"I was on a night paddle with Geoff Campbell and Jacqui last night in and around Ardnamurchan Point and Bay MacNeil. We were intrigued to see a yacht slowly come around the point and into the bay, setting anchor in the dark in quite a swell at gone 8.00pm. We wondered whether this was a boat in trouble or even smugglers, but it turned out to be the support boat for an endurance swimmer heading from Land's End to John o' Groats.

"Sean Conway is raising money for a charity that helps child victims of war. He seemed in good spirits, although disappointed he'd only done ten miles. I think he was hoping to head off early to make the most of the northerly tide - but he may have had to back track the boat to get to wherever he stopped swimming last night.

"See his blog: and look at the blog which gives a sense of what life is like on this mission, and"

If you can't see the swimmer in the photo it's because he's behind the kayaker.

Pete Holmes has his own business, Rural Skills Training - his website is here.  He can be contacted at

Early Morning View

8.30am this morning, looking across Kilchoan Bay to the mouth of Loch Sunart,
with Maclean's Nose at left.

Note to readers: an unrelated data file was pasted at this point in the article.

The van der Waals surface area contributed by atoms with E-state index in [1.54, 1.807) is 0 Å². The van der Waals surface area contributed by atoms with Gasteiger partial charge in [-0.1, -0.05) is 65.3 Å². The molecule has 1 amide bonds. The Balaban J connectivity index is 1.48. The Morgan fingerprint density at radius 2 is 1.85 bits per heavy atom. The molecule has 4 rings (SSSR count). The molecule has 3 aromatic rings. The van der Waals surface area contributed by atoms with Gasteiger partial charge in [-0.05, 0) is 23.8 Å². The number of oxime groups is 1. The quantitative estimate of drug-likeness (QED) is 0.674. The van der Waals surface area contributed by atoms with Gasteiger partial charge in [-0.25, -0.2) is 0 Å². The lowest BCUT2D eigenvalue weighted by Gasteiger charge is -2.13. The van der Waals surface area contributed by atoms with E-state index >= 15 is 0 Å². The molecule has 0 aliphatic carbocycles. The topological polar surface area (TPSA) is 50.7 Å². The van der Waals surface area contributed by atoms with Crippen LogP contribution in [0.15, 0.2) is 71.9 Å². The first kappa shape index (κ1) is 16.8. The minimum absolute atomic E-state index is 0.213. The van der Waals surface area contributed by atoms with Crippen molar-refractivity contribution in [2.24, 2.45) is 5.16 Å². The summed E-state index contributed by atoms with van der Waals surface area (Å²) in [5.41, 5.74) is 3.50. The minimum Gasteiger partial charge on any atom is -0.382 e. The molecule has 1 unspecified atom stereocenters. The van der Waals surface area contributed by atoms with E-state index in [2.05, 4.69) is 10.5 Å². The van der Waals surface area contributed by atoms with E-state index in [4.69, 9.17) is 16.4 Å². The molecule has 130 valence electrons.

Monday, 23 September 2013

The Torr Lands

We walked today across the high land that lies between Loch Mudle and Beinn Bhuidhe (see map here).  It's open moorland, divided into long hills by meandering burns, and these hills have outcrops along them which resemble the tors of Dartmoor, except they're smaller.

Despite a promising start to the day, the cloud came down and, although it didn't rain much, everything became dark and damp.  We've walked in the area often before, but found that the new wind turbine didn't in any way detract from the grandeur of what is a very different landscape to most of West Ardnamurchan.

But what made the day very special was finding this, the first white bell heather.  We've found white ling, and we're almost used.... finding white cross-leaved heath, which we did again today (this picture), but the white bell heather really is special.

The Diary has written about white heathers before, and no-one has commented, but we'd love to know if other people have found it, particularly the white bell heather, which is obviously the most unusual in this area.

As far as dog's vomit fungus, slime mould or Fuligo septica is concerned, it's the old story of finding something once, and thinking it's unusual, and then finding it by the dozen, which is what we did today.  Many thanks to 'Treshnish' and 'Alistair S' who identified it from an earlier Diary post, here.  It's also been reported now from Portuairk and Sanna.  We're all fervently hoping that it's not spreading to cover the whole area.

The small birds have finished with their nests for the season, and we found two of them like this one, slightly mouldy and blowing across the countryside.  They're beautifully made, all the grass leaves neatly threaded to form a warm and secure bed.

The rutting season has started, and we were watched for one section of our walk by this small group of deer, about a dozen hinds with one stag.  He didn't have a particularly impressive set of antlers so perhaps he's only in temporary charge while the real lord of the glen is hiding safely in the trees.